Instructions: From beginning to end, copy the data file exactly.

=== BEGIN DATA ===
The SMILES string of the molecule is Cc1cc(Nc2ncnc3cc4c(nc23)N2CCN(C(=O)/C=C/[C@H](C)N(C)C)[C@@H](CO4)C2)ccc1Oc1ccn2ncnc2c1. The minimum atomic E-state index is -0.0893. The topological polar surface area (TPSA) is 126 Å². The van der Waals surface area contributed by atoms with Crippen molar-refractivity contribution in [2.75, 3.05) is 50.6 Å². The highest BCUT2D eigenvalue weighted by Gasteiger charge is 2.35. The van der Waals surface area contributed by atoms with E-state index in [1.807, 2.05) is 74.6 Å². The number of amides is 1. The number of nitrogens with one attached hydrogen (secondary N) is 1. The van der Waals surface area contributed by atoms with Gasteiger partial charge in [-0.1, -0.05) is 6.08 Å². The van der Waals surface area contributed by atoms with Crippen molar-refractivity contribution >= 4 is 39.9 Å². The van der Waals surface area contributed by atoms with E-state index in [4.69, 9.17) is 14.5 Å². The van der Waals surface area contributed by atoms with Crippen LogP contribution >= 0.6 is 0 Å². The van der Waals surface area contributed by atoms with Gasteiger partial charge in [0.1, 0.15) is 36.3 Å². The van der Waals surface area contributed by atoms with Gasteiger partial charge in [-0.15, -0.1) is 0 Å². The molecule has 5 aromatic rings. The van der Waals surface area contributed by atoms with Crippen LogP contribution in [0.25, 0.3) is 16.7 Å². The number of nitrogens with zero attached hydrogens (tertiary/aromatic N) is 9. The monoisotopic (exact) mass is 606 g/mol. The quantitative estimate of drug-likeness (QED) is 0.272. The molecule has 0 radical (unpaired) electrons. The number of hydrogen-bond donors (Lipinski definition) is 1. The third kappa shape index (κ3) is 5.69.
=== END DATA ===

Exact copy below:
The SMILES string of the molecule is Cc1cc(Nc2ncnc3cc4c(nc23)N2CCN(C(=O)/C=C/[C@H](C)N(C)C)[C@@H](CO4)C2)ccc1Oc1ccn2ncnc2c1. The minimum atomic E-state index is -0.0893. The topological polar surface area (TPSA) is 126 Å². The van der Waals surface area contributed by atoms with Crippen molar-refractivity contribution in [2.75, 3.05) is 50.6 Å². The highest BCUT2D eigenvalue weighted by Gasteiger charge is 2.35. The van der Waals surface area contributed by atoms with E-state index in [1.807, 2.05) is 74.6 Å². The number of amides is 1. The number of nitrogens with one attached hydrogen (secondary N) is 1. The van der Waals surface area contributed by atoms with Gasteiger partial charge in [-0.1, -0.05) is 6.08 Å². The van der Waals surface area contributed by atoms with Crippen molar-refractivity contribution >= 4 is 39.9 Å². The van der Waals surface area contributed by atoms with E-state index in [4.69, 9.17) is 14.5 Å². The van der Waals surface area contributed by atoms with Crippen LogP contribution >= 0.6 is 0 Å². The van der Waals surface area contributed by atoms with Gasteiger partial charge in [0.1, 0.15) is 36.3 Å². The van der Waals surface area contributed by atoms with Gasteiger partial charge in [-0.15, -0.1) is 0 Å². The molecule has 5 aromatic rings. The van der Waals surface area contributed by atoms with Crippen LogP contribution in [0.25, 0.3) is 16.7 Å². The number of nitrogens with zero attached hydrogens (tertiary/aromatic N) is 9. The monoisotopic (exact) mass is 606 g/mol. The quantitative estimate of drug-likeness (QED) is 0.272. The molecule has 0 radical (unpaired) electrons. The number of hydrogen-bond donors (Lipinski definition) is 1. The third kappa shape index (κ3) is 5.69.